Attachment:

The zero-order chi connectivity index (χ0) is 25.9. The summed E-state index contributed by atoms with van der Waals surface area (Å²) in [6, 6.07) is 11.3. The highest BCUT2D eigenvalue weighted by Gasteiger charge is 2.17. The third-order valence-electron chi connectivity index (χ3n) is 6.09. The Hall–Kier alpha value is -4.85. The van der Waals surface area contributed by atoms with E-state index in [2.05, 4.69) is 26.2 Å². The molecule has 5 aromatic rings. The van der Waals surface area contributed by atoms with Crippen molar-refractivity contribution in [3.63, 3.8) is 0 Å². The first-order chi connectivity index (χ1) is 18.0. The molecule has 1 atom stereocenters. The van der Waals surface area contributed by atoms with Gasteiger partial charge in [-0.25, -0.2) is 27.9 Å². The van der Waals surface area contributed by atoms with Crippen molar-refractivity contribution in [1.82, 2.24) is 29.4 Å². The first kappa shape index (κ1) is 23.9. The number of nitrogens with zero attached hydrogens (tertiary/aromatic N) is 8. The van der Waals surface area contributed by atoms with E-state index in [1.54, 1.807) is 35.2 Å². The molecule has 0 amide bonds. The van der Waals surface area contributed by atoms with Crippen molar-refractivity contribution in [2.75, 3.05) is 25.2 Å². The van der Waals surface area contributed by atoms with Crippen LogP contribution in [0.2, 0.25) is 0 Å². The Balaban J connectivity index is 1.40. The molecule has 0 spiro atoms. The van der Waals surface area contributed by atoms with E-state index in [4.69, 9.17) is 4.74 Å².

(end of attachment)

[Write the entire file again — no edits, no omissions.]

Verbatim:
The zero-order chi connectivity index (χ0) is 25.9. The summed E-state index contributed by atoms with van der Waals surface area (Å²) in [6, 6.07) is 11.3. The highest BCUT2D eigenvalue weighted by Gasteiger charge is 2.17. The third-order valence-electron chi connectivity index (χ3n) is 6.09. The Hall–Kier alpha value is -4.85. The van der Waals surface area contributed by atoms with E-state index in [2.05, 4.69) is 26.2 Å². The molecule has 5 aromatic rings. The van der Waals surface area contributed by atoms with Crippen molar-refractivity contribution in [3.63, 3.8) is 0 Å². The first-order chi connectivity index (χ1) is 18.0. The molecule has 1 atom stereocenters. The van der Waals surface area contributed by atoms with Gasteiger partial charge in [-0.25, -0.2) is 27.9 Å². The van der Waals surface area contributed by atoms with Crippen molar-refractivity contribution in [1.82, 2.24) is 29.4 Å². The first kappa shape index (κ1) is 23.9. The number of nitrogens with zero attached hydrogens (tertiary/aromatic N) is 8. The van der Waals surface area contributed by atoms with E-state index in [1.54, 1.807) is 35.2 Å². The molecule has 0 amide bonds. The van der Waals surface area contributed by atoms with Crippen molar-refractivity contribution in [2.75, 3.05) is 25.2 Å². The van der Waals surface area contributed by atoms with Crippen LogP contribution in [0.2, 0.25) is 0 Å². The Balaban J connectivity index is 1.40. The molecule has 0 spiro atoms. The van der Waals surface area contributed by atoms with E-state index in [4.69, 9.17) is 4.74 Å².